President Obama marshals the Constitution to fight the filibuster

As CAC’s Si Lazarus has chronicled in his recent piece in The New Republic, President Obama has been on something of a tear lately in terms of rooting his agenda for a second term in the Constitution’s text and history.

He did it again yesterday in responding to the first-in-history filibuster of a Secretary of Defense nominee, in this case, Chuck Hagel.

“There is nothing in the Constitution that says that somebody should get 60 votes. There are only a handful of instances where there’s been any kind of filibuster of anybody for a cabinet position in our history.

And what seems to be happening—and this has been growing for some time—[is] the Republican minority in the Senate now seems to think that the rule now is that you have to have 60 votes for everything. Well, that’s not the rule. The rule is that you’re supposed to have a majority of the 100 senators vote on most bills. The filibuster historically has been used selectively for a handful of issues to extend debate. But we don’t have a 60 vote rule. And yet that’s become common practice.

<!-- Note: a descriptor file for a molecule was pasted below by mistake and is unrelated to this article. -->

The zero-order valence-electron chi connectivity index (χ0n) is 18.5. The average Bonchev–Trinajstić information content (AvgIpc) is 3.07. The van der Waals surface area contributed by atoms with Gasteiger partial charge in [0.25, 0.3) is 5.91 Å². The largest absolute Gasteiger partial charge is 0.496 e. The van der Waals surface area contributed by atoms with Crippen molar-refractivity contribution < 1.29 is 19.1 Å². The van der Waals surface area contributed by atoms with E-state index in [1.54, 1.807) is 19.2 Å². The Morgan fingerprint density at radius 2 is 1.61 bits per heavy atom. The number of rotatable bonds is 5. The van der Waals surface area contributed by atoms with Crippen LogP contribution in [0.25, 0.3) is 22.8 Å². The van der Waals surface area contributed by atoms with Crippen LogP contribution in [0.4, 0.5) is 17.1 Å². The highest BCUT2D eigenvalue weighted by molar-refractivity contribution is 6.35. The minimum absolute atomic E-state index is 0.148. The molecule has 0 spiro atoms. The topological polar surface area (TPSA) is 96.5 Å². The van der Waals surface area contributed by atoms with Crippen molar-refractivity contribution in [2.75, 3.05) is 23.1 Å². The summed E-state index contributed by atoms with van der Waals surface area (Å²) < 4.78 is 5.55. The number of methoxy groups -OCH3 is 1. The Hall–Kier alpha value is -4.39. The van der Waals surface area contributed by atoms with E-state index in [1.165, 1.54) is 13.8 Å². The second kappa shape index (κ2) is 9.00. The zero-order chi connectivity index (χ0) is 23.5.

And this is just the latest example. We’ve seen it on judges. We’ve seen it on deputy treasury secretaries. And part of what’s happening is it’s becoming more and more difficult for people to join our government.”

He’s right, and it’s great to see the President fighting back with the Constitution at his side.